Podemos and the regulation of media
By Miguel Álvarez-Peralta
Many of our friends abroad are asking us with interest about the type of media policies that we are proposing for the reorganization and democratization of the media space in Spain. Some ask how we are planning to dismantle the television duopoly or intend to deal with a press system that has grown too close to the political and economic establishment, this establishment that has made of Spain probably the most corrupt country in Europe and which has fed the explosion of the 15-M movement and later the birth of Podemos. These are the exact same questions that the right-wing and pro-status quo media ask us when they come to interview us. This is precisely the terrain on which the forces opposed to change in our country want to us to be; this is precisely the topic they want us to be talking about.
Although it is definitely undemocratic, it would have been a mistake for us to directly confront the private media oligopoly. They are already painting us in this light, even though we have never gone that way. Of course we know all about the political economy of media, that is, not only about the process of financialisation and globalisation of media’s economic structure (now in the hands of banks through debt, advertising and direct ownership), and the consequent precariousness of journalists, but also about the tremendous influence of economic powers on the social construction of the political and its complex and contradictory discursive strategies in this symbolic battlefield. That is precisely why it is not appropriate for us to confront this media, but confront things in the media. We do not look at the media only as a weapon in the hands of large corporations, but also as the arena where the meanings, connotations, metaphors and social narratives are disputed and established.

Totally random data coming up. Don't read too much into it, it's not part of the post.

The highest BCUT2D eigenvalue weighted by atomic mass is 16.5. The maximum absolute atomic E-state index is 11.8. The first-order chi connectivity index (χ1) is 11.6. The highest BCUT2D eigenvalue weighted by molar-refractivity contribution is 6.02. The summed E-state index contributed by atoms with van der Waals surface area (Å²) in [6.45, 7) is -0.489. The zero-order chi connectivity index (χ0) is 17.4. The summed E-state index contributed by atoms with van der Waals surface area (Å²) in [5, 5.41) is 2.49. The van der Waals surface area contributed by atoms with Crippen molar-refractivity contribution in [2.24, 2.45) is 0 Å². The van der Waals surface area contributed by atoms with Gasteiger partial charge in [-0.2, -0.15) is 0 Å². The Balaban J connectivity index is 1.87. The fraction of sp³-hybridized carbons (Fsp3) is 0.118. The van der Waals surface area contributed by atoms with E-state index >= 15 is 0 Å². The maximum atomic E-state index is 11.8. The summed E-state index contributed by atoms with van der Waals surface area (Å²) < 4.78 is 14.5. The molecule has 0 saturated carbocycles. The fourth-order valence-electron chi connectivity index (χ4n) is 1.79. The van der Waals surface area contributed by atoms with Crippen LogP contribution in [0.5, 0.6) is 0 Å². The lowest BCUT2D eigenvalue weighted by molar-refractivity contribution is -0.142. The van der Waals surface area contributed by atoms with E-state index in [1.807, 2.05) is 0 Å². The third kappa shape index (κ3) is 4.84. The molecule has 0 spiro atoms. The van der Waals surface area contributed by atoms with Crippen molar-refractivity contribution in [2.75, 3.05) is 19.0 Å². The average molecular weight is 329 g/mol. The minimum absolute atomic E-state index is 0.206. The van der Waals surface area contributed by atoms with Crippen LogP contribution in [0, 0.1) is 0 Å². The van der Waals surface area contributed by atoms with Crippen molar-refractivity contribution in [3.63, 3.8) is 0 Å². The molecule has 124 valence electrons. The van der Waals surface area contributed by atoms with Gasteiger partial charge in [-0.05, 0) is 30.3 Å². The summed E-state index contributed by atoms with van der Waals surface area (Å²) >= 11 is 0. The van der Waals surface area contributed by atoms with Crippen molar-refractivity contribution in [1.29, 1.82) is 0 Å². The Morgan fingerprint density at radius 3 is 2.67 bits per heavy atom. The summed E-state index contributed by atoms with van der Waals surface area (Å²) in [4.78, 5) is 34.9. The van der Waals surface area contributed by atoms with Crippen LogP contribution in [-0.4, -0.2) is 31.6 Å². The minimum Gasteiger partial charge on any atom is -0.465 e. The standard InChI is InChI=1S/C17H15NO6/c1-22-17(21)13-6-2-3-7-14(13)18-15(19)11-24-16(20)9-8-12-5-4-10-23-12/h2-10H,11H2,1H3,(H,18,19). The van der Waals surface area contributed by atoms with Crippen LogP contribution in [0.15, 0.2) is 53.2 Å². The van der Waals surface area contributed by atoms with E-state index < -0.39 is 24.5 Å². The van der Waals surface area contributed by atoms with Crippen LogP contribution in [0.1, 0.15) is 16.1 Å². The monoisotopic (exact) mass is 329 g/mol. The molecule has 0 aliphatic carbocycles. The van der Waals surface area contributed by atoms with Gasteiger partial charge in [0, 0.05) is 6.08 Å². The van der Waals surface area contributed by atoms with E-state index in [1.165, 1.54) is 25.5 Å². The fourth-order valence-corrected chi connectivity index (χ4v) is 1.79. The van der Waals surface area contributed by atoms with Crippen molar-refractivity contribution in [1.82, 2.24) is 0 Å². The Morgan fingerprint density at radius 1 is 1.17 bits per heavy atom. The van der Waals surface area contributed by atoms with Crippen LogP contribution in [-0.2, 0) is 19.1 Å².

With respect to the topic of the regulation of media, our program has focused on five aspects: 1) A reform aimed at bringing independence, transparency, pluralism and social participation to the public media system (there are many international complaints about the political control of the media by the Partido Popular); (2) Specific measures designed to protect the professional rights of journalists and to empower them in the face of internal pressures from their own companies; 3) The recognition of and support for the third sector (non-profit community media); 4) The support of cooperative based projects where journalists and readers are the main owners of the medium, a measure which guarantees independence and promotes pluralism; 5) The adoption of objective, pluralistic and transparent criteria for the allocation of institutional advertising and audiovisual licenses, which have been extensively used to skew the media spectrum in our recent past.
To conclude, we all know that contemporary politics is mediated by the mass media, and yet it is vital to attempt to synchronize the diverse dynamics between the players in this semiotic game, even if the field is slanted and uneven. For us, the experts, the debate is how to work to generate a more balanced field and more just rules for the rest of the game.